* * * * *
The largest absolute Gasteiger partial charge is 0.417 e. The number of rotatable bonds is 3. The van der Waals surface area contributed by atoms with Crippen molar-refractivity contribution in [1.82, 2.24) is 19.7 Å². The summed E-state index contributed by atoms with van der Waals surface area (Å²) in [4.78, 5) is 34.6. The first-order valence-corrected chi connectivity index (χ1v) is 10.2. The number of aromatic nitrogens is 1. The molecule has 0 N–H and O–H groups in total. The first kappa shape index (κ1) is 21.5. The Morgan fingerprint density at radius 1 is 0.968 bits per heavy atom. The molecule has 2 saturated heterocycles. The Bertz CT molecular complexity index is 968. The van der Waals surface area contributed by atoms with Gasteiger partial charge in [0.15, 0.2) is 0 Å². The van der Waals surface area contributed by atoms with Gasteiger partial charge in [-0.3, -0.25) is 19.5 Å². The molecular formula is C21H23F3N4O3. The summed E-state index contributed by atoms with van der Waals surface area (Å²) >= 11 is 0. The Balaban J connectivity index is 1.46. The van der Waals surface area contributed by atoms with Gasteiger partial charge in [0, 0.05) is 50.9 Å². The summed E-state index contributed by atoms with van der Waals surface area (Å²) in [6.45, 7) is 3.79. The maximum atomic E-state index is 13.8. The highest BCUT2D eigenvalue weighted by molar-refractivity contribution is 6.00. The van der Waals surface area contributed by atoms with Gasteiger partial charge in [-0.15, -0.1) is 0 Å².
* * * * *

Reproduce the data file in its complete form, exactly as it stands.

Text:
The largest absolute Gasteiger partial charge is 0.417 e. The number of rotatable bonds is 3. The van der Waals surface area contributed by atoms with Crippen molar-refractivity contribution in [1.82, 2.24) is 19.7 Å². The summed E-state index contributed by atoms with van der Waals surface area (Å²) in [4.78, 5) is 34.6. The first-order valence-corrected chi connectivity index (χ1v) is 10.2. The number of aromatic nitrogens is 1. The molecule has 0 N–H and O–H groups in total. The first kappa shape index (κ1) is 21.5. The Morgan fingerprint density at radius 1 is 0.968 bits per heavy atom. The molecule has 2 saturated heterocycles. The Bertz CT molecular complexity index is 968. The van der Waals surface area contributed by atoms with Gasteiger partial charge in [0.15, 0.2) is 0 Å². The van der Waals surface area contributed by atoms with Gasteiger partial charge in [-0.3, -0.25) is 19.5 Å². The molecular formula is C21H23F3N4O3. The summed E-state index contributed by atoms with van der Waals surface area (Å²) >= 11 is 0. The Balaban J connectivity index is 1.46. The van der Waals surface area contributed by atoms with Gasteiger partial charge in [0, 0.05) is 50.9 Å². The summed E-state index contributed by atoms with van der Waals surface area (Å²) in [6.45, 7) is 3.79. The maximum atomic E-state index is 13.8. The highest BCUT2D eigenvalue weighted by molar-refractivity contribution is 6.00. The van der Waals surface area contributed by atoms with Gasteiger partial charge in [-0.15, -0.1) is 0 Å².